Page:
Sadly, the speaking has to cease as we hit the Molenberg, the primary of the day’s cobbled climbs. The tough, off-camber cobbles are a brief however intense introduction to what biking in Flanders is all about. You’ll be able to think about the velocity of the peloton as they take the sharp nook and instantly hit the stones. The battle for traction and the problem of selecting the correct line are powerful sufficient solo; the considered doing it surrounded by 100 different riders appears nigh-on unattainable. After a few kilometres on roads that crisscross winter fields, we arrive on the Haaghoek, a 2km cobbled street that the peloton will cross 3 times within the Omloop. This spot, north-west of Brakel, is well-liked with spectators and certainly a bunch of newbie photographers is ready, hoping to catch a glimpse of the skilled groups as they recce the Omloop course. Certainly, Greg Van Avermaet’s CCC Workforce passes us shortly after on the steep climb of Berendries, the Belgian Olympic champion’s favorite coaching climb.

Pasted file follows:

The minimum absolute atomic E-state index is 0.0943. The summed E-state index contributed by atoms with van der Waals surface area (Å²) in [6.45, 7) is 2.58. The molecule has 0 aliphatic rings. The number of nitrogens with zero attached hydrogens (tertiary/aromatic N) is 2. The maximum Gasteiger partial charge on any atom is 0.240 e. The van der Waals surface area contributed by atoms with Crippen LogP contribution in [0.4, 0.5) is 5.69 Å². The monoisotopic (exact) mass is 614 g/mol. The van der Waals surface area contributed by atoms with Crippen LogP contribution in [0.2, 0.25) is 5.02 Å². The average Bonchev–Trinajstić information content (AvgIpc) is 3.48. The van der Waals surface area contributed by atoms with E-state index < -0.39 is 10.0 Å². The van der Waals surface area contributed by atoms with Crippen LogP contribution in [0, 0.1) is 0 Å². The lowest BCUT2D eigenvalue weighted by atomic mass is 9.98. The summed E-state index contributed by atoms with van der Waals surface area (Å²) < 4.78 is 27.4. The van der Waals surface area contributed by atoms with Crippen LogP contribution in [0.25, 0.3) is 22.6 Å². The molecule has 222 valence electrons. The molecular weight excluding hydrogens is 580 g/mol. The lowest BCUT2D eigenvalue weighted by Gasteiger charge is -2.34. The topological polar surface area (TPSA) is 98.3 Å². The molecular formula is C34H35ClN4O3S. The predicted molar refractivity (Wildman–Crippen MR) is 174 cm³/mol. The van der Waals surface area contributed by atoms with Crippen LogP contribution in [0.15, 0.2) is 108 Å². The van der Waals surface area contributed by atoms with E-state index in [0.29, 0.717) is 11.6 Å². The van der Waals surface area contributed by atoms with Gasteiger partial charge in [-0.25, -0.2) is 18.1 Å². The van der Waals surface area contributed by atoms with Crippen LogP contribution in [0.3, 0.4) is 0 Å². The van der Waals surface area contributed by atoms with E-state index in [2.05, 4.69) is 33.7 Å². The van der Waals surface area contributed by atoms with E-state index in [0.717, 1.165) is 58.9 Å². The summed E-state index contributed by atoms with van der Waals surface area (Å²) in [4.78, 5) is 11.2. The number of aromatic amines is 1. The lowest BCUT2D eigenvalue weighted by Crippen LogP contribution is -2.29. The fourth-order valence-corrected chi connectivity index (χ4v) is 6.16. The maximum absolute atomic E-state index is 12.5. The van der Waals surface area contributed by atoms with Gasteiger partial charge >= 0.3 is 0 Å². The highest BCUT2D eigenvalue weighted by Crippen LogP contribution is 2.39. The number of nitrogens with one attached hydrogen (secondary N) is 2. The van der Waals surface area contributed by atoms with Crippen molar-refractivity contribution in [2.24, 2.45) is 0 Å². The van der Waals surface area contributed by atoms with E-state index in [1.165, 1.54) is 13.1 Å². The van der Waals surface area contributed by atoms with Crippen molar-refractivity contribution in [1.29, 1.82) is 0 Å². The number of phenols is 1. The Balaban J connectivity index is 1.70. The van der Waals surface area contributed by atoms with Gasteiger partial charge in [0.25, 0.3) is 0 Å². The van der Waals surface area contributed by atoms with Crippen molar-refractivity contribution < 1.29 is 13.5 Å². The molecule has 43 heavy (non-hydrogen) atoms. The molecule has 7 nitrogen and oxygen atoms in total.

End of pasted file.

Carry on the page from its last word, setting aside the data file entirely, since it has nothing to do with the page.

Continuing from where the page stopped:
In case you had been to ask a layman for a picture of the Tour of Flanders, they might in all probability conjure up Eddy Merckx or Fabian Cancellara rounding the ultimate nook on the Muur van Geraardsbergen, the impossibly steep and roughly cobbled climb as much as the gorgeous church that sits above the city, providing spectacular views all the best way to Ghent within the north and Brussels to the east. The climb nonetheless resonates for Wiggins, regardless of having ridden it numerous instances in his profession. “It’s one thing particular climbing out of the market right here,” he says. “Once I journey up the cobbles, I’m nonetheless seeing Johan Museeuw [the Lion of Flanders and three-time winner of the Ronde] attacking out of the saddle. I get the identical feeling driving as I did after I was a child, watching – the climb is simply iconic.”

Wiggins on the ‘iconic’ Muur van Geraardsbergen